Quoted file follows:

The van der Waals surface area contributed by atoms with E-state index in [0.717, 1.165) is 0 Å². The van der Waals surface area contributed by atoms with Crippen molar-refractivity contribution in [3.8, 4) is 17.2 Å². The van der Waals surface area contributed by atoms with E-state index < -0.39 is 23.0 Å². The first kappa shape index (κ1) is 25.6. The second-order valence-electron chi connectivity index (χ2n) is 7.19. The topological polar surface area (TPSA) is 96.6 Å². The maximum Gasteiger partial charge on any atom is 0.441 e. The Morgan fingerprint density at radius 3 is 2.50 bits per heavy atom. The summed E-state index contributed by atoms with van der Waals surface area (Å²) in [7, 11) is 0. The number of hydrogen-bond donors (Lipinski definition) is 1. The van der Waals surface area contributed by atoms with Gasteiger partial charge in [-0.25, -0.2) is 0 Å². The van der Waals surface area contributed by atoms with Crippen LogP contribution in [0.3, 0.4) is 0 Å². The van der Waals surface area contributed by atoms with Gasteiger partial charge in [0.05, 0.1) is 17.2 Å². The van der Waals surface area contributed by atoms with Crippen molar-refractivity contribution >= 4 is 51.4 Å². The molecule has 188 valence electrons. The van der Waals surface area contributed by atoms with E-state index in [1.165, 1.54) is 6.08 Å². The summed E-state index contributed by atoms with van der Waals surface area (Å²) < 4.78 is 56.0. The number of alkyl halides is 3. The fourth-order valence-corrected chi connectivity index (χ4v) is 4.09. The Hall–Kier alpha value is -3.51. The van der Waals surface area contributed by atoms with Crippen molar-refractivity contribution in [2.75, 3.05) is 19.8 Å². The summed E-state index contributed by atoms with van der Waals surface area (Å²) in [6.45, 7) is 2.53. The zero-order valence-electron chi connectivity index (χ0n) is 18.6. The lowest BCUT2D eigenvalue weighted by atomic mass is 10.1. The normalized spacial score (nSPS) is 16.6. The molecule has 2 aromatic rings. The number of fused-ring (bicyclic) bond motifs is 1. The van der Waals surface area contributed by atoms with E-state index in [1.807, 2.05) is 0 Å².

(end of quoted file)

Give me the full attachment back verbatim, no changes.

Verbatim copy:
The van der Waals surface area contributed by atoms with E-state index in [0.717, 1.165) is 0 Å². The van der Waals surface area contributed by atoms with Crippen molar-refractivity contribution in [3.8, 4) is 17.2 Å². The van der Waals surface area contributed by atoms with E-state index < -0.39 is 23.0 Å². The first kappa shape index (κ1) is 25.6. The second-order valence-electron chi connectivity index (χ2n) is 7.19. The topological polar surface area (TPSA) is 96.6 Å². The maximum Gasteiger partial charge on any atom is 0.441 e. The Morgan fingerprint density at radius 3 is 2.50 bits per heavy atom. The summed E-state index contributed by atoms with van der Waals surface area (Å²) in [7, 11) is 0. The number of hydrogen-bond donors (Lipinski definition) is 1. The van der Waals surface area contributed by atoms with Gasteiger partial charge in [-0.25, -0.2) is 0 Å². The van der Waals surface area contributed by atoms with Crippen LogP contribution in [0.3, 0.4) is 0 Å². The van der Waals surface area contributed by atoms with Gasteiger partial charge in [0.05, 0.1) is 17.2 Å². The van der Waals surface area contributed by atoms with Crippen molar-refractivity contribution >= 4 is 51.4 Å². The molecule has 188 valence electrons. The van der Waals surface area contributed by atoms with E-state index in [1.165, 1.54) is 6.08 Å². The summed E-state index contributed by atoms with van der Waals surface area (Å²) < 4.78 is 56.0. The number of alkyl halides is 3. The fourth-order valence-corrected chi connectivity index (χ4v) is 4.09. The Hall–Kier alpha value is -3.51. The van der Waals surface area contributed by atoms with Crippen molar-refractivity contribution in [2.75, 3.05) is 19.8 Å². The summed E-state index contributed by atoms with van der Waals surface area (Å²) in [6.45, 7) is 2.53. The zero-order valence-electron chi connectivity index (χ0n) is 18.6. The lowest BCUT2D eigenvalue weighted by atomic mass is 10.1. The normalized spacial score (nSPS) is 16.6. The molecule has 2 aromatic rings. The number of fused-ring (bicyclic) bond motifs is 1. The van der Waals surface area contributed by atoms with E-state index in [1.807, 2.05) is 0 Å².